3.15 These supplies are not GST-free because of their connection with goods or real property in Australia. In many cases the non-resident cannot access input tax credits because of the current operation of the ABN registration process.
3.16 Items 7 and 9 amend items 1, 2 and 3 in the table in subsection 38-190(1) in relation to the meaning of the term 'directly connected with goods'. The test is changed to 'work physically performed on goods' to clarify the intended scope of the term.
3.17 Item 8 also incorporates the change to the meaning of 'directly connected with goods' in the substituted item 2 in the table in subsection 38-190(1). This will clarify the scope of services that are GST-free where the supply is being made to a non-resident recipient who is not in Australia when the thing supplied is done.
3.18 Item 2 in the table in subsection 38-190(1) has the same effect as the current item with the exception of the change from 'directly connected with goods' to 'work physically performed on goods'. In addition, item 2 now provides further tests where a supply is not GST-free because of the connection with goods or real property in Australia.
3.19 The further tests in item 2 provide that a supply (other than goods or real property) to a non-resident who is not in Australia when the thing supplied is done is GST-free where:
- the non-resident is not registered or required to be registered; and
- the non-resident acquires the thing in carrying on their enterprise.
3.20 The limitation in subsection 38-190(3) still affects the scope of item 2. Therefore, even if the requirements of item 2 are met, a supply will not be GST-free where the supply is provided to another entity in Australia.
3.21 This change effectively recognises that these supplies are being made to non-residents who would otherwise be entitled to claim input tax credits. However, under the current operation of the ABN registration process, these non-residents cannot register to access these input tax credits. This amendment provides an alternative to allowing these non-residents to register only for the purpose of claiming input tax credits.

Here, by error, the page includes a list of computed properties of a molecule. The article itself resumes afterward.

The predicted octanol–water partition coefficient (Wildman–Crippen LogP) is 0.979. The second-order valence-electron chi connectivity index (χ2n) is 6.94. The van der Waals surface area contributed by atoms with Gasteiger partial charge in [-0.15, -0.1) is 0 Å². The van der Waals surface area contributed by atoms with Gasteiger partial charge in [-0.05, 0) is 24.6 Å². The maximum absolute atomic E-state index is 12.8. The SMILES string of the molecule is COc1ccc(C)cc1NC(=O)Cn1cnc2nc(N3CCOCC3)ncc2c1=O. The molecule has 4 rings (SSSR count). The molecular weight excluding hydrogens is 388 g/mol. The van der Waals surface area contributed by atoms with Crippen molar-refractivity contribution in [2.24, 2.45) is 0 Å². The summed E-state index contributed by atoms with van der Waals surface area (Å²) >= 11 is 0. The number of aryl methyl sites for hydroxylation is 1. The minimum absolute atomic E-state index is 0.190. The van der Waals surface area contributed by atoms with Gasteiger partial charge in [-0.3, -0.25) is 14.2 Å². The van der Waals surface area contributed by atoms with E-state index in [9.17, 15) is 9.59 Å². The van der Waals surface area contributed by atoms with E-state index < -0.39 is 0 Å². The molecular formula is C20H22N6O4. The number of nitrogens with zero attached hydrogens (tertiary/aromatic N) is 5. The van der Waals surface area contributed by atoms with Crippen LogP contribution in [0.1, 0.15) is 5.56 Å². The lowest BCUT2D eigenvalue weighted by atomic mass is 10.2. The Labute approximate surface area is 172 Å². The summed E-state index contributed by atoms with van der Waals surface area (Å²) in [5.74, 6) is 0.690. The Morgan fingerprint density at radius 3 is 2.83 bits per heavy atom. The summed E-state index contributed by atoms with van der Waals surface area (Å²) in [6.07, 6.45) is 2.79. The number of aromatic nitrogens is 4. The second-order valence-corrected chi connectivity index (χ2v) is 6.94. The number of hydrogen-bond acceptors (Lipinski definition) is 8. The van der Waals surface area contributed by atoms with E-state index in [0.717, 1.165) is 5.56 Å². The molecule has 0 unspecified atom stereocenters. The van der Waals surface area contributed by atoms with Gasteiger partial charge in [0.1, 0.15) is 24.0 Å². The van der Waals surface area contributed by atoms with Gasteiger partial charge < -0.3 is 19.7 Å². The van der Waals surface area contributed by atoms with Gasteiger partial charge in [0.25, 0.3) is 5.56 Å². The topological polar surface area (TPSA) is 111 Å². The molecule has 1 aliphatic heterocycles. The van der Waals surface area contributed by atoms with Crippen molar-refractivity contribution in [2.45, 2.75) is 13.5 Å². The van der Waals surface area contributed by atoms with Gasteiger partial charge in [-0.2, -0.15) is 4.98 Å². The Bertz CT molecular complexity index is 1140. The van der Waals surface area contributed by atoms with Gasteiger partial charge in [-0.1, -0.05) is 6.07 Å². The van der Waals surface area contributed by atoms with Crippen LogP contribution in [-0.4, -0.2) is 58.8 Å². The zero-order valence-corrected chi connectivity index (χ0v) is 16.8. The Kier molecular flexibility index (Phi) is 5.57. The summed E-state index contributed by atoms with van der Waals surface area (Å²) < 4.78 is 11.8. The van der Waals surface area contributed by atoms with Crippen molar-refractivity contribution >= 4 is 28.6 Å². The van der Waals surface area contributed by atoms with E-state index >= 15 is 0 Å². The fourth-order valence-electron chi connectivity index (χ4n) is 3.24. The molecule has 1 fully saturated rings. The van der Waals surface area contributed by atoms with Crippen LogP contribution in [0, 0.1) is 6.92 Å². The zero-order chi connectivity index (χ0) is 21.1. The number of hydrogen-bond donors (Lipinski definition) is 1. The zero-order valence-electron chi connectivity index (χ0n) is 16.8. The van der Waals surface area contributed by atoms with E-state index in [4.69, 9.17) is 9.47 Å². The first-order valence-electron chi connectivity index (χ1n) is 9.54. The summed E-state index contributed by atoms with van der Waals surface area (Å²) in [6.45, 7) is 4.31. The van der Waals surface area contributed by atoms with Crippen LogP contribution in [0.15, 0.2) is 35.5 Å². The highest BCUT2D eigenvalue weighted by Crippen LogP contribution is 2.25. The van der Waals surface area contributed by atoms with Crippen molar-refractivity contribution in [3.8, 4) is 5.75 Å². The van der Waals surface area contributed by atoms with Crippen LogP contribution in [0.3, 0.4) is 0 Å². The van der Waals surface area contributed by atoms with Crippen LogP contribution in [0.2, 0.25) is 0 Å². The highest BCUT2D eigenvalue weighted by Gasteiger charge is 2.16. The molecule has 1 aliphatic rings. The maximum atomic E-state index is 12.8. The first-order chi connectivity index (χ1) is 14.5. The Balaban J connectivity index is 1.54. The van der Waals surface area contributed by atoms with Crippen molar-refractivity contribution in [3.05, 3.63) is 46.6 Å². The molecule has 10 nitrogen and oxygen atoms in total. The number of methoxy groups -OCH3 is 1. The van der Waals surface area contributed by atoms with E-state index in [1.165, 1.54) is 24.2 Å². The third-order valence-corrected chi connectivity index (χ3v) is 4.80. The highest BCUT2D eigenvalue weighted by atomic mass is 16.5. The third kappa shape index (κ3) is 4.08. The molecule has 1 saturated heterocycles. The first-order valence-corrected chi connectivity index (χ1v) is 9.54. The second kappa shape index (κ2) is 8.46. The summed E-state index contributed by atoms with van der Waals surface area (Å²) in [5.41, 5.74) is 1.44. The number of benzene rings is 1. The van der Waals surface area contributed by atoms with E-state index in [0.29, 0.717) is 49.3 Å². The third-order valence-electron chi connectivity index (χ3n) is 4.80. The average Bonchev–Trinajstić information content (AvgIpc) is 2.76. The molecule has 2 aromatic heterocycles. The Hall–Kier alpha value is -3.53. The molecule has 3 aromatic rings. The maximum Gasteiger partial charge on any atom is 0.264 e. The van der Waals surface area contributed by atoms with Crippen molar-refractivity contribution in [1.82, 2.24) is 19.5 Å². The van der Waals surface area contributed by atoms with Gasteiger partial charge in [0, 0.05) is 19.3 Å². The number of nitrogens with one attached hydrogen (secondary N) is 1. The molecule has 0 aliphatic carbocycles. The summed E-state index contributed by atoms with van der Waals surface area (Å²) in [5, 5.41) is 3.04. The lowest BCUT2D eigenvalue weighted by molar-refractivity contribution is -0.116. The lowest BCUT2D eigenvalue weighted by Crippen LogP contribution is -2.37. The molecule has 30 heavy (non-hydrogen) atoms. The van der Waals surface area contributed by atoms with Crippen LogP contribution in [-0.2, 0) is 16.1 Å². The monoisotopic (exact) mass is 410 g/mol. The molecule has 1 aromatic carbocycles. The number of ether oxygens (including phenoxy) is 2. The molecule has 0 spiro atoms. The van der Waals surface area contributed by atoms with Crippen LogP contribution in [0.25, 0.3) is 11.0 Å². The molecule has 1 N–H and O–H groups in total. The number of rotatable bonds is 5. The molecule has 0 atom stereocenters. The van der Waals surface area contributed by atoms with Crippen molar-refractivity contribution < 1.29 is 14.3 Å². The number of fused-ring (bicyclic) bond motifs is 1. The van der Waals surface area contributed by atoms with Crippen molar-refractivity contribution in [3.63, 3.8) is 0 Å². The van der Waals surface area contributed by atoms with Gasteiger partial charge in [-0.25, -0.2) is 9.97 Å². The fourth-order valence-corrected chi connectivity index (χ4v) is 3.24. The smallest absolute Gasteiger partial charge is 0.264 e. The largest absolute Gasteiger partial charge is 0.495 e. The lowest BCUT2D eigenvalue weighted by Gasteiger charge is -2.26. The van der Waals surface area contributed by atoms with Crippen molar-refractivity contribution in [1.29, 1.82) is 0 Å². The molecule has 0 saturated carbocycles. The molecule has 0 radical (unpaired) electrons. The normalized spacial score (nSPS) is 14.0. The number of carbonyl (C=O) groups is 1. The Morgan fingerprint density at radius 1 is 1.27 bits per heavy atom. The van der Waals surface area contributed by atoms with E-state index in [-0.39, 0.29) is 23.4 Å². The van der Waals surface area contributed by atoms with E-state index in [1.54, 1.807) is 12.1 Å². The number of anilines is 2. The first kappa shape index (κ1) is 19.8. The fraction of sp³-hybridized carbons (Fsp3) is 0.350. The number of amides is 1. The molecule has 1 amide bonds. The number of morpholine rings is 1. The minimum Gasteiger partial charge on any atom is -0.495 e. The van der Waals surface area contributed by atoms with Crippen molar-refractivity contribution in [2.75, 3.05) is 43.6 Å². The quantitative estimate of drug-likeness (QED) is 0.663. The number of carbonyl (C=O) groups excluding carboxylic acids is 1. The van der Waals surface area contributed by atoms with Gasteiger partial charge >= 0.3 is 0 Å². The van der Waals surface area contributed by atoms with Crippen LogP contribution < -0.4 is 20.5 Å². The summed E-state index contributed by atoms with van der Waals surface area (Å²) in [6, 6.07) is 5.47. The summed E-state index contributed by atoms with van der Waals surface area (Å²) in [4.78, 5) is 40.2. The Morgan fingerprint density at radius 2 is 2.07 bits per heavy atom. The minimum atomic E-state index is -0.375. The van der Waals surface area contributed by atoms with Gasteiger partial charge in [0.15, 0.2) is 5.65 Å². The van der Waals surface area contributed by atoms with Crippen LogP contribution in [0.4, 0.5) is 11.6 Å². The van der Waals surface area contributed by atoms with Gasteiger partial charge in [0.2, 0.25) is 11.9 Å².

3.22 The amendment potentially affects a range of services that would be provided to non-residents not in Australia at the time of supply that would be GST-free except for their connection with goods or real property situated in Australia. The range of services that may now be GST-free includes testing and certification of goods, warranty services, research and development, market research, advertising and consultancy services.
The requirement that non-residents are not registered or required to be registered
3.23 The amendments in relation to the supply of 'tooling' and also to item 2 in subsection 38-190(1) have a requirement that the non-resident is not registered and not required to be registered. The Australian supplier will need to be satisfied that this is the case before they can treat a supply as GST-free. The requirement for an Australian supplier to determine whether a non-resident is registered will not be as difficult as determining whether the non-resident is required to be registered.
3.24 While a statement to this effect from the non-resident is not required in the legislation, in some cases it may be appropriate for the Australian supplier to obtain some notification to the effect that the non-resident is not registered and also that they do not make supplies connected with Australia. The Australian supplier needs to be reasonably satisfied that the non-resident they are dealing with is not registered or required to be registered. A statement or knowledge to the effect that the non-resident does not make supplies connected with Australia will generally be sufficient for the Australian supplier to be satisfied that the non-resident is not required to be registered.
Supplies to Australian residents outside Australia
3.25 Supplies that are made to a recipient in Australia but where the supply is performed outside Australia are currently not GST-free because the recipient is both in Australia and overseas at the time of supply. However, if the recipient is an individual, they can be outside Australia when the thing is done and the supply can be GST-free. There is therefore an inconsistency in the legislation depending whether the entity is an individual or a company. In both circumstances, the supply is made outside Australia and the effective use and enjoyment of the supply is outside Australia.
3.26 Subsection 38-190(3) ensures that GST is payable in the reverse situation (i.e. the recipient is overseas but the supply is provided to another entity in Australia).
3.27 Item 11 adds new subsection 38-190(4) and provides that for the purposes of item 3 in the table in subsection 38-190(1) a supply will be taken to be made to a resident who is not in Australia when the thing supplied is done if the supply is provided to another entity outside Australia. Some examples of the types of supplies covered are:
- a supply of mobile telephone roaming to an Australian business with an employee overseas; and
- a supply to an Australian business of a training course to be conducted overseas.
Rights connected with Australia